Big Data: A Natural Solution for Disaster Relief

5 Min Read

By Mike Smitheman, VP of Marketing at GoodData

By Mike Smitheman, VP of Marketing at GoodData

Last Friday, a 10,000-ton meteor sped into northern Russia at 40,000 miles per hour. The resulting shock wave hurt an estimated 1,000 people. While scientists were concerned about another, more massive meteor called DA14, the Russian one seemingly slipped under the radar, catching experts off-guard.

With big data as common in science as it is everywhere else, could we have used better tools to see this coming? What’s the role of big data in natural disasters today?

The answer is a work in progress. NASA, for one, admits to currently having a big data problem. “(D)ata is continually streaming from spacecraft on Earth and in space, faster than we can store, manage, and interpret it,” writes NASA Project Manager Nick Skytland. “In our current missions, data is transferred with radio frequency, which is relatively slow. In the future, NASA will employ technology such as optical (laser) communication to increase the download and mean a 1000x increase in the volume of data. This is much more then we can handle today and this is what we are starting to prepare for now. We are planning missions today that will easily stream more then 24TB’s a day. That’s roughly 2.4 times the entire Library of Congress – EVERY DAY. For one mission.”

NASA still needs to catch up with its data load. Other government agencies are looking for ways to collaborate more effectively. For example, the Department of Defense has secret satellites located around the world for reconnaissance. Those satellites also happen to have the capability to detect large and small meteors. The DoD, however, is nervous about sharing any information that it deems classified, so efforts are still underway to find a way to incorporate that data into the bigger scientific schema.

Real-Time Disaster Maps

Terrestrial challenges, on the other hand, are currently more amenable to big data. One of big data’s true strengths lies in crisis mapping, the process of using visualizations, footage, analysis and apps to get an overview of a disaster as it evolves. Google’s Superstorm Sandy Crisis Map tracked the course of last winter’s storm, with video footage, evacuation routes and emergency aid centers. The UN commissioned the Digital Humanitarian Network to track the real-time effects of Typhoon Pablo in the Philippines. Among other efforts, social data was analyzed to provide a detailed, real-time map of displaced people, fatalities, crop damage, broken bridges and more.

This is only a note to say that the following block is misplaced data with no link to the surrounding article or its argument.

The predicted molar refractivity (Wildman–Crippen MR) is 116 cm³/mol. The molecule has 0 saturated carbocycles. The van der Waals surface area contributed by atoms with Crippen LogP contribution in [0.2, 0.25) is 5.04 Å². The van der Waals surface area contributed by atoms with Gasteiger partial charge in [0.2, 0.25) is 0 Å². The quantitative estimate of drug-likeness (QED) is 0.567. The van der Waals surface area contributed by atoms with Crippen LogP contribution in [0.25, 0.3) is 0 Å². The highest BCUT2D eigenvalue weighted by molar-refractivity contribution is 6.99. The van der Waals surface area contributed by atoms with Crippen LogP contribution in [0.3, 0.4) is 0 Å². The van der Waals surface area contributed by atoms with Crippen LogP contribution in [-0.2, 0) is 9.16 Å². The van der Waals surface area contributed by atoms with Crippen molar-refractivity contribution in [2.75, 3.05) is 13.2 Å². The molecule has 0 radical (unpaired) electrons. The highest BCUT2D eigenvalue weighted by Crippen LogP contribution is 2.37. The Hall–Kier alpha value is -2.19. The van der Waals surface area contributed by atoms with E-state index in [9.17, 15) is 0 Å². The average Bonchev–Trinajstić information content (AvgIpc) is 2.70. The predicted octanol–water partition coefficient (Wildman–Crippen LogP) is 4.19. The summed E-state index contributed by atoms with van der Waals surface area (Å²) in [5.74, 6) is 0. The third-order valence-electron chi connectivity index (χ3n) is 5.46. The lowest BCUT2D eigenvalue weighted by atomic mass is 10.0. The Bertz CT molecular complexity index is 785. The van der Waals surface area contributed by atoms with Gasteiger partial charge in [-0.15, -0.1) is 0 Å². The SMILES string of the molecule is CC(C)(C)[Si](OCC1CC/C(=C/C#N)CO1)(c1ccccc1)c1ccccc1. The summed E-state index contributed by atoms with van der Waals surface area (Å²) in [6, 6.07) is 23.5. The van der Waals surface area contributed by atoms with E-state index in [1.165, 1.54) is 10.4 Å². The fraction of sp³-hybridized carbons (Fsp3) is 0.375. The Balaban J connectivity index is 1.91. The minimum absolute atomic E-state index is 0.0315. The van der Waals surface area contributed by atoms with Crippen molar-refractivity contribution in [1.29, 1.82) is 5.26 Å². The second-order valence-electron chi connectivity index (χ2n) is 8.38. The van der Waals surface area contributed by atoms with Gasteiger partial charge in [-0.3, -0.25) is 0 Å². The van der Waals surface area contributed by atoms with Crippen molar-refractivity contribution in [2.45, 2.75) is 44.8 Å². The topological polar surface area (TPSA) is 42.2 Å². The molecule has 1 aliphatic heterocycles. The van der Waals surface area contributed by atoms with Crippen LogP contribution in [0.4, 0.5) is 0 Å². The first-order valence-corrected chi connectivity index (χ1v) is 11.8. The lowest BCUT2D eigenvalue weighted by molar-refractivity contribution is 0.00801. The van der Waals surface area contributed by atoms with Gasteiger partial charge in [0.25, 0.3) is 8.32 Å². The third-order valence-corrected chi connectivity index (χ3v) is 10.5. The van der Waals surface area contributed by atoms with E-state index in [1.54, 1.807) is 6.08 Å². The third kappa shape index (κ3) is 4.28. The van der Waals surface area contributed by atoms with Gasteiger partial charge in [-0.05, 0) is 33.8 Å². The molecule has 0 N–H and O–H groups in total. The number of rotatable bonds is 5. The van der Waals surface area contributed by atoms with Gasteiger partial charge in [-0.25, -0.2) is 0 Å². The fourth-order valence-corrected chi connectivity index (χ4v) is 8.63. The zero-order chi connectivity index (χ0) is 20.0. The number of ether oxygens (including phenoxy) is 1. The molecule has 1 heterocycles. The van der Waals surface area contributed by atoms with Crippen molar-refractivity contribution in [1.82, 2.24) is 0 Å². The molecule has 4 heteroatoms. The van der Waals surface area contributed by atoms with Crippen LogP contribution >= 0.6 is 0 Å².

Relief Efforts

If done well, relief coordination means the difference between life and death. Big data has made it possible for relief organizations to reach their goals more quickly and effectively.

To name a few examples: Data analytics company Palantir worked with relief agencies to provide rescuers with data in advance of their arrival, such as a map of fallen trees, power outages and gas shortages. NASA and the Open Science Data Group are working on Project Matsu, which uses Hadoop to analyze and timestamp satellite pictures to give relief workers real-time disaster maps. Google Person Finder re-connects disaster victims with their friends and families.

A Nascent Science

Big data’s contributions to crisis mapping and relief efforts have already made a big difference. Yet they’re just a drop in the bucket compared to the technologies that will evolve in the coming decade. We may have push alerts sent to our mobile phones, warning of natural disasters either in our location or those of our loved ones. Rather than swarming the nearest location, disaster victims may be routed to the relief centers that can best accommodate them. With the right tools and communal efforts, we may even be able to predict the trajectories of oncoming meteorites.

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